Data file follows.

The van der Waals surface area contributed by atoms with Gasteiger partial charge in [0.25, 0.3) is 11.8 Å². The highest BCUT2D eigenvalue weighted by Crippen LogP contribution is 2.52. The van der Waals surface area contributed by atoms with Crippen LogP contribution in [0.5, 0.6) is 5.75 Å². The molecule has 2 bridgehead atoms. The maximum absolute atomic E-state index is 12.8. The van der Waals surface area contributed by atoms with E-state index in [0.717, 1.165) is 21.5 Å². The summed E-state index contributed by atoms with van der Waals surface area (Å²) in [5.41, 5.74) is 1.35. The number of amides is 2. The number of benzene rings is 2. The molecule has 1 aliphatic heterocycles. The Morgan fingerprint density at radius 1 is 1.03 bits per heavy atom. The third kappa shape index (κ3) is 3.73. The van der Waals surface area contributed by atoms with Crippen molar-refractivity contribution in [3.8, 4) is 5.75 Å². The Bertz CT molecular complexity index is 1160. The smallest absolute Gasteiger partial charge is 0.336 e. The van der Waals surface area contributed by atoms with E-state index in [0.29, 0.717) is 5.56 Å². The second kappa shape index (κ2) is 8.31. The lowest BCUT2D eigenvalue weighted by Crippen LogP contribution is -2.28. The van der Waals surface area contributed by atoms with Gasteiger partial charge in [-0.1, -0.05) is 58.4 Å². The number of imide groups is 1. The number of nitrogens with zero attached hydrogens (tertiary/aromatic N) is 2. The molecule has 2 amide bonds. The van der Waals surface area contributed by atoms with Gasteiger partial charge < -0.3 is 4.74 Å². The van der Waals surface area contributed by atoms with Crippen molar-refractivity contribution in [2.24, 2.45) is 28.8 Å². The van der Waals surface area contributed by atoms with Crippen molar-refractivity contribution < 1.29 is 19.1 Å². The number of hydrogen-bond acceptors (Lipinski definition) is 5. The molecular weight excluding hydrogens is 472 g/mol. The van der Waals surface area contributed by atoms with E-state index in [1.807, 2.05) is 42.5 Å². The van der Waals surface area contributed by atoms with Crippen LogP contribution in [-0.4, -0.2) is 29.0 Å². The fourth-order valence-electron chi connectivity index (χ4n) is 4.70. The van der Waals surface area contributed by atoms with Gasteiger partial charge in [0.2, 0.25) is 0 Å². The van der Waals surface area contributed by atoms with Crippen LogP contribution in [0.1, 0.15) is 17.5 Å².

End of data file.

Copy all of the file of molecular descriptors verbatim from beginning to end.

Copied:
The van der Waals surface area contributed by atoms with Gasteiger partial charge in [0.25, 0.3) is 11.8 Å². The highest BCUT2D eigenvalue weighted by Crippen LogP contribution is 2.52. The van der Waals surface area contributed by atoms with Crippen LogP contribution in [0.5, 0.6) is 5.75 Å². The molecule has 2 bridgehead atoms. The maximum absolute atomic E-state index is 12.8. The van der Waals surface area contributed by atoms with E-state index in [0.717, 1.165) is 21.5 Å². The summed E-state index contributed by atoms with van der Waals surface area (Å²) in [5.41, 5.74) is 1.35. The number of amides is 2. The number of benzene rings is 2. The molecule has 1 aliphatic heterocycles. The Morgan fingerprint density at radius 1 is 1.03 bits per heavy atom. The third kappa shape index (κ3) is 3.73. The van der Waals surface area contributed by atoms with Crippen molar-refractivity contribution in [3.8, 4) is 5.75 Å². The Bertz CT molecular complexity index is 1160. The smallest absolute Gasteiger partial charge is 0.336 e. The van der Waals surface area contributed by atoms with E-state index in [0.29, 0.717) is 5.56 Å². The second kappa shape index (κ2) is 8.31. The lowest BCUT2D eigenvalue weighted by Crippen LogP contribution is -2.28. The van der Waals surface area contributed by atoms with Gasteiger partial charge in [-0.1, -0.05) is 58.4 Å². The number of imide groups is 1. The number of nitrogens with zero attached hydrogens (tertiary/aromatic N) is 2. The molecule has 2 amide bonds. The van der Waals surface area contributed by atoms with Gasteiger partial charge < -0.3 is 4.74 Å². The van der Waals surface area contributed by atoms with Crippen molar-refractivity contribution in [2.24, 2.45) is 28.8 Å². The van der Waals surface area contributed by atoms with Crippen molar-refractivity contribution < 1.29 is 19.1 Å². The number of hydrogen-bond acceptors (Lipinski definition) is 5. The molecular weight excluding hydrogens is 472 g/mol. The van der Waals surface area contributed by atoms with E-state index in [1.807, 2.05) is 42.5 Å². The van der Waals surface area contributed by atoms with Crippen LogP contribution in [-0.4, -0.2) is 29.0 Å². The fourth-order valence-electron chi connectivity index (χ4n) is 4.70. The van der Waals surface area contributed by atoms with Gasteiger partial charge in [0.2, 0.25) is 0 Å². The van der Waals surface area contributed by atoms with Crippen LogP contribution in [0.1, 0.15) is 17.5 Å².